I can accept that.

  Still, she knows she’s in a time crunch so she swallows her pride. “In the first stall in the barn. ”

  Reaching down, I easily haul the heavy bag up and over my shoulder, walking it into the barn. When I reach the first stall, I walk through the open door and let it fall to the ground with a thud.

  Then I head back out to help Alyssa with the rest.

  Chapter 4


  By the time I push the fourth bag of shavings to the ground, Brody is carrying the third into the barn. I climb down carefully from the stack and head that way. He passes me as I enter the barn, heading back out for the last one, but we don’t say a word to each other.

  Grabbing a pair of work gloves out of the small storage closet to the left of the stall, I put them on and pull my knife out of my back pocket. Brody walks in with the last bag as I bend over and start to slice into the plastic holding the shavings. I ignore him, although I can feel him there watching me.

  I’m unbelievably grateful for his help today. I had been just shy of a full-fledged meltdown when he told me Hunter wasn’t home. But I’m not forgetting for a moment what a prick he is. The fact he called me a snotty, rich bitch heiress—yes, those were his exact words—still stings a hell of a lot.

  Honestly… I hadn’t seen that coming. Ever since Brody returned home, I’ve been thinking about him a lot. I wasn’t that close to him before he got arrested, but friends enough that we hung out some in the summer. I mean, Gabby, Casey, and I were five years younger than him, Hunter, and their friend Wyatt, but there were plenty of times that we all happened to be at the Markham house at the same time.

  He was such a good guy. Nice, funny, and smart as hell. Oh, yeah… let’s not forget smokin’ hot. I expected he’d be different when he got out of prison, but I didn’t expect him to attack me the way he did. I was blindsided and incredibly hurt.

  Now I’m just pissed at him, and his
little act of charity today doesn’t erase that.

  I lean over, pulling handfuls of the shavings from the large bag so I can spread it around the stall and, to my surprise, Brody steps up beside me and starts doing the same to another bag that he merely rips open with his fingers.

  “There’s another pair of gloves in that closet,” I tell him, jerking my thumb over my shoulder.

  He doesn’t respond, but he does get the gloves. We work side by side, spreading the pine, and, just as we finish, I can hear a truck pulling up outside. My Corolla horse is here and I shake out the last handful, beyond excited to get my first up-close look at one of those beauties. Slapping my gloved hands on my thighs to dust them off, I head out of the barn.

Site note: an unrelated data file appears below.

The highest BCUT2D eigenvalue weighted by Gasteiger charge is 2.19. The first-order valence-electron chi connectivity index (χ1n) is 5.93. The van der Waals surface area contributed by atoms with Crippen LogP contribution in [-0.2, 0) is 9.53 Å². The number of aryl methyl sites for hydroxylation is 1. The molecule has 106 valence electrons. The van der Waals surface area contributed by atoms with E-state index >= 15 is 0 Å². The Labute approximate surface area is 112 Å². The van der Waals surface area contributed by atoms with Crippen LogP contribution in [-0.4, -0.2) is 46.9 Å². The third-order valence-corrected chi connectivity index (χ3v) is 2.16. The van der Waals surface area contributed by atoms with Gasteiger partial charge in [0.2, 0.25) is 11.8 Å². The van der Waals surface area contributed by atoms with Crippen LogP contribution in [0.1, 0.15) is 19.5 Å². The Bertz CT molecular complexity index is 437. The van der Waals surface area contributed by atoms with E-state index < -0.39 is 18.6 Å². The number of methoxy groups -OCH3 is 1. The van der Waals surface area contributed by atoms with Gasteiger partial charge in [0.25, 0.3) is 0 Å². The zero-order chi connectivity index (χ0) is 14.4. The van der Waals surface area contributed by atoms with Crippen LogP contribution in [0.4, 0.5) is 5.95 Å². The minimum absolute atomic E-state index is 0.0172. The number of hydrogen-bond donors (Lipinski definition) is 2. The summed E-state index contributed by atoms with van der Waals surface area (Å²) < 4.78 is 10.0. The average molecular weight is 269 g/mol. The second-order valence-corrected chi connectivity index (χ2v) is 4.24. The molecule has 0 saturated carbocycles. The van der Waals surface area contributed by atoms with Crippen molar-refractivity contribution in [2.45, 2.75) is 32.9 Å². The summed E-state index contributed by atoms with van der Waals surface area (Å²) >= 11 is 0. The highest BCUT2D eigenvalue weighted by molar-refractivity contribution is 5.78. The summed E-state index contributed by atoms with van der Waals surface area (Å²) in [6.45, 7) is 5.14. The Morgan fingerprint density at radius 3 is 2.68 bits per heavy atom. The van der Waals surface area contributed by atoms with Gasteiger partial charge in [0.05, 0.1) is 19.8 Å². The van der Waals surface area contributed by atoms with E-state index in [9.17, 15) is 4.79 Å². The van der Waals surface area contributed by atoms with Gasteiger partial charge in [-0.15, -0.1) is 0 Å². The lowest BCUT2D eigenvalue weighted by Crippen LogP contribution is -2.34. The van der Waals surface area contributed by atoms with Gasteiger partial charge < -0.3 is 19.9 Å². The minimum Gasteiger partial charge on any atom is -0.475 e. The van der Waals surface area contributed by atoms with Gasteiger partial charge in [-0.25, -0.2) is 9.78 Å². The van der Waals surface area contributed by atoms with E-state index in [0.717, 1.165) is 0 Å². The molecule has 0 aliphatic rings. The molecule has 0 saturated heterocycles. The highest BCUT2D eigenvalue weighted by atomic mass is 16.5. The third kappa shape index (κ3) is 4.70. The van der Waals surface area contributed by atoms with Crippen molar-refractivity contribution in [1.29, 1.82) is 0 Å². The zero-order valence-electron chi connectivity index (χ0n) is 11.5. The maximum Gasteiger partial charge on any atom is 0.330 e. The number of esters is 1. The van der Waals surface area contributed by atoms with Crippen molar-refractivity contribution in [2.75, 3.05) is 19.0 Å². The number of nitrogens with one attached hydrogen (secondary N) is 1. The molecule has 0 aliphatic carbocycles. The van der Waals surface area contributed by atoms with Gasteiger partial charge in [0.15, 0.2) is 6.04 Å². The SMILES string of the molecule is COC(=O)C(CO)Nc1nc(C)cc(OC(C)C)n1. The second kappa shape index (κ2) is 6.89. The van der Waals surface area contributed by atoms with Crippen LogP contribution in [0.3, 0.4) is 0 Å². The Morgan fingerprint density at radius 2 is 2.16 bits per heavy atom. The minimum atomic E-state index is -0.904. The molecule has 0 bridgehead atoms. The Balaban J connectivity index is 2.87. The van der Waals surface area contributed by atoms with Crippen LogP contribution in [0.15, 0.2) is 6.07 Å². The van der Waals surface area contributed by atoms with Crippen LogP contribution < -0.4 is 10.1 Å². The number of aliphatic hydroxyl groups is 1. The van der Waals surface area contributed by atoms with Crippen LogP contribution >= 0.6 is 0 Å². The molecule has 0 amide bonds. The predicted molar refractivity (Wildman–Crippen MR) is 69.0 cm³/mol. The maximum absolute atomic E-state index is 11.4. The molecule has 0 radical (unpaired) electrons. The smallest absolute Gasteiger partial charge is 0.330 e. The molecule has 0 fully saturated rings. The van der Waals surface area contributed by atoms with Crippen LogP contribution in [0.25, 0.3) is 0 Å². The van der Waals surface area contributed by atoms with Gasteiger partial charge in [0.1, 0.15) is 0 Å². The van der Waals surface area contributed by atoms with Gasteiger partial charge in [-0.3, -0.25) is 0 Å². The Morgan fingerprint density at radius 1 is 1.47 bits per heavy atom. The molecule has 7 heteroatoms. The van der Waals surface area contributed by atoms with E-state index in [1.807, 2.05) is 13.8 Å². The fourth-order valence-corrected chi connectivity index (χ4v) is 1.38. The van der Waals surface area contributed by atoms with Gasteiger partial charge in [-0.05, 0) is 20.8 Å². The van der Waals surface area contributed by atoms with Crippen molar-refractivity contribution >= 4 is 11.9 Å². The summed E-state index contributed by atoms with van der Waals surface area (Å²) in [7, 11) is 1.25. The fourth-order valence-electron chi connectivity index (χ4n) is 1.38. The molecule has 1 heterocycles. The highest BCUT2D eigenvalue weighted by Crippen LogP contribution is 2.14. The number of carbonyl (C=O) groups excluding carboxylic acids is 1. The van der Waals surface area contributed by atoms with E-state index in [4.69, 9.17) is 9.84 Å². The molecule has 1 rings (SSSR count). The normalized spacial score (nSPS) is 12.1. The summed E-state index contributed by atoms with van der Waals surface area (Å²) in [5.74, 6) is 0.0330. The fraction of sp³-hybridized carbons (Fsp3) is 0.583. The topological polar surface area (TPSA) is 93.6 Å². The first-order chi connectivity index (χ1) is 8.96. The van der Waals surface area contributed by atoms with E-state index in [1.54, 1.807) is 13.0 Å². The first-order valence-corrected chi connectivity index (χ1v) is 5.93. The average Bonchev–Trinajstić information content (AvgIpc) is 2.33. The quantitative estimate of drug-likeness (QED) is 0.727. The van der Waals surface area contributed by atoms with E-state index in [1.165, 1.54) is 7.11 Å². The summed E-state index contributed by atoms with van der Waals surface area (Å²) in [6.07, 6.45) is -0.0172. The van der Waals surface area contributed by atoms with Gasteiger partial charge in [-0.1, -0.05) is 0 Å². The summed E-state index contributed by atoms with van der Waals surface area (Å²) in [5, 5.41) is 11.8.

Brody walks out and stands beside me as we watch the truck and horse trailer back up to the barn.

  “Where do you want the rest of the hay? I’ll get it moved,” he asks me.

  I turn to him, my eyebrows raised. “You don’t have to. I’ll get it taken care of after I take you home. ”

  “Just tell me where you want it,” he says in exasperation, already walking away toward the bale-stacked trailer.

  “In the second stall,” I call out.

  I assume he heard me, because he gets to work. I watch him for a moment, appreciative of his help and more appreciative of the bulging muscles that flex and bunch under his t-shirt as he hauls bale after bale off the trailer. Brody filled out in prison. He was tall to start out, but had always been on the lean side. He clearly had been working out a lot while he was away, and as a female who can appreciate male beauty, Brody has it going on. His brown-gold hair could use a trim, coming down all one length to his shoulders, but he wears it tied back at the top. I’m guessing it hasn’t been cut since he got sent away.

  His face is a contrast, covered by a beard that he keeps trimmed short. So handsome, and I remember his blue eyes used to be filled with light and mischief. Now, they are hard and bitter.

  Brody glances up after throwing a bale off the trailer, and our eyes lock. For a brief moment, I see something unusual on his face. More often than not, there is something negative he’s emoting my way, like anger or resentment. But now, right at this very moment, I see a flicker of curiosity spark through his gaze. It’s only there briefly before it vanishes. He turns his back on me and goes back to flipping the hay bales off the trailer and onto the ground. I turn toward the horse trailer, dismissing Brody Markham from my mind, filling my thoughts with the wild horse I’m getting ready to meet.


  It doesn’t take long to get the yearling settled into his stall. The driver also brought some bundles of Spartina grass, which is one of the main staples of their diet. I would be mixing this in with his hay and oats until we could wean him off it all together. When Brody was finished moving the hay bales, he unhooked the trailer for me as Frank told me he’d come and pick it up in a day or so. Then he stacked the grass bundles in the second stall for me as well.

  As the transport carrier pulled away, I stood at the stall gate and watched the horse munch on some of the grass. The wild horses are much smaller than domestic breeds of horses, and their coats are shaggy. He didn’t seem too perturbed to be in this new environment and even let me scratch his head a bit as he fed.

  Taking my gloves off, I throw them down on a bench that sits between the two stalls and head out, closing and locking the barn door behind me. Brody is leaning against the fender of my truck, his hands tucked into his jeans pockets. His face is a blank mask—no clue what he’s thinking—and it makes me want to shake him and find out what’s going on in that head of his.

  “Ready to go?” I ask him as I walk up to the driver’s door.

  He doesn’t move, but his head turns to follow me. “How come you didn’t have anyone to help you do this today?”

  Shrugging my shoulders, I say, “Just didn’t have any volunteers scheduled. They’re hard to come by. ”